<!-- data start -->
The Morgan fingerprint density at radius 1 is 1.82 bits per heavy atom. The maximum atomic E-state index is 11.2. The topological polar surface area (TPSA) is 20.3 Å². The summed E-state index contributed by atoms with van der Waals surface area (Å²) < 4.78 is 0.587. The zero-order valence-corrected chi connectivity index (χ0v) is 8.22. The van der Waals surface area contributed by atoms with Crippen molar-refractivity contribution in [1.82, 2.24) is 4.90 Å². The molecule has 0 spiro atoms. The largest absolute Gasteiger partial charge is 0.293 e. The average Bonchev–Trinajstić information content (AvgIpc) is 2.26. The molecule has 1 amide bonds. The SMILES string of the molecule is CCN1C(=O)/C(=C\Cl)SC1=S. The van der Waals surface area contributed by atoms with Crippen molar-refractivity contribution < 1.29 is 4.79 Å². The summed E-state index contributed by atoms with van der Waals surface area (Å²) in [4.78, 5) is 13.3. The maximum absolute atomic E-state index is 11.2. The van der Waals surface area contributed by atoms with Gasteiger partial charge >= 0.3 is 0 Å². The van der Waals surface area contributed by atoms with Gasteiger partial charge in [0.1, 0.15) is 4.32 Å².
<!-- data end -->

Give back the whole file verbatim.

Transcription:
The Morgan fingerprint density at radius 1 is 1.82 bits per heavy atom. The maximum atomic E-state index is 11.2. The topological polar surface area (TPSA) is 20.3 Å². The summed E-state index contributed by atoms with van der Waals surface area (Å²) < 4.78 is 0.587. The zero-order valence-corrected chi connectivity index (χ0v) is 8.22. The van der Waals surface area contributed by atoms with Crippen molar-refractivity contribution in [1.82, 2.24) is 4.90 Å². The molecule has 0 spiro atoms. The largest absolute Gasteiger partial charge is 0.293 e. The average Bonchev–Trinajstić information content (AvgIpc) is 2.26. The molecule has 1 amide bonds. The SMILES string of the molecule is CCN1C(=O)/C(=C\Cl)SC1=S. The van der Waals surface area contributed by atoms with Crippen molar-refractivity contribution < 1.29 is 4.79 Å². The summed E-state index contributed by atoms with van der Waals surface area (Å²) in [4.78, 5) is 13.3. The maximum absolute atomic E-state index is 11.2. The van der Waals surface area contributed by atoms with Gasteiger partial charge >= 0.3 is 0 Å². The van der Waals surface area contributed by atoms with Gasteiger partial charge in [0.1, 0.15) is 4.32 Å².